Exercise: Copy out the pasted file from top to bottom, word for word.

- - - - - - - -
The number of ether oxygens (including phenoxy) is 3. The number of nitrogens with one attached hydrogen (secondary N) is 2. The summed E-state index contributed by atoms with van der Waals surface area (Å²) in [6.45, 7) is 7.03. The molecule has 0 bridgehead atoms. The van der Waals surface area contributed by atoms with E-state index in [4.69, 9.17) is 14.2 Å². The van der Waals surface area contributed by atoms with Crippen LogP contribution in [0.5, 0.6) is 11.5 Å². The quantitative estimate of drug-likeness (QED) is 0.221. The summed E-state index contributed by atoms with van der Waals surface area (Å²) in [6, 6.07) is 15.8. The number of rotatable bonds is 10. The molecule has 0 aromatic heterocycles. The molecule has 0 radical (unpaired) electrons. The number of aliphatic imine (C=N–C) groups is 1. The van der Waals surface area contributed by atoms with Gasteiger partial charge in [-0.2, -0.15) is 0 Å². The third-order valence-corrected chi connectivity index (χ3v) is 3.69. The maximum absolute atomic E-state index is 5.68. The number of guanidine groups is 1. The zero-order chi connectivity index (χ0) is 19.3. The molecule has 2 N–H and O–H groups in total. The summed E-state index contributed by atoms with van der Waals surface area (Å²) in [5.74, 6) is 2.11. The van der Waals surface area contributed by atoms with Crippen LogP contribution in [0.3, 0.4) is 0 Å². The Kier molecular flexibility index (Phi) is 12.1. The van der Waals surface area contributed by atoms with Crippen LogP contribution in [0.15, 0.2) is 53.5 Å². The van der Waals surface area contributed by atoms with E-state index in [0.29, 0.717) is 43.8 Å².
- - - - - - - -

The number of ether oxygens (including phenoxy) is 3. The number of nitrogens with one attached hydrogen (secondary N) is 2. The summed E-state index contributed by atoms with van der Waals surface area (Å²) in [6.45, 7) is 7.03. The molecule has 0 bridgehead atoms. The van der Waals surface area contributed by atoms with E-state index in [4.69, 9.17) is 14.2 Å². The van der Waals surface area contributed by atoms with Crippen LogP contribution in [0.5, 0.6) is 11.5 Å². The quantitative estimate of drug-likeness (QED) is 0.221. The summed E-state index contributed by atoms with van der Waals surface area (Å²) in [6, 6.07) is 15.8. The number of rotatable bonds is 10. The molecule has 0 aromatic heterocycles. The molecule has 0 radical (unpaired) electrons. The number of aliphatic imine (C=N–C) groups is 1. The van der Waals surface area contributed by atoms with Gasteiger partial charge in [-0.2, -0.15) is 0 Å². The third-order valence-corrected chi connectivity index (χ3v) is 3.69. The maximum absolute atomic E-state index is 5.68. The number of guanidine groups is 1. The zero-order chi connectivity index (χ0) is 19.3. The molecule has 2 N–H and O–H groups in total. The summed E-state index contributed by atoms with van der Waals surface area (Å²) in [5.74, 6) is 2.11. The van der Waals surface area contributed by atoms with Crippen LogP contribution in [0.3, 0.4) is 0 Å². The Kier molecular flexibility index (Phi) is 12.1. The van der Waals surface area contributed by atoms with Crippen LogP contribution in [0.15, 0.2) is 53.5 Å². The van der Waals surface area contributed by atoms with E-state index in [0.29, 0.717) is 43.8 Å².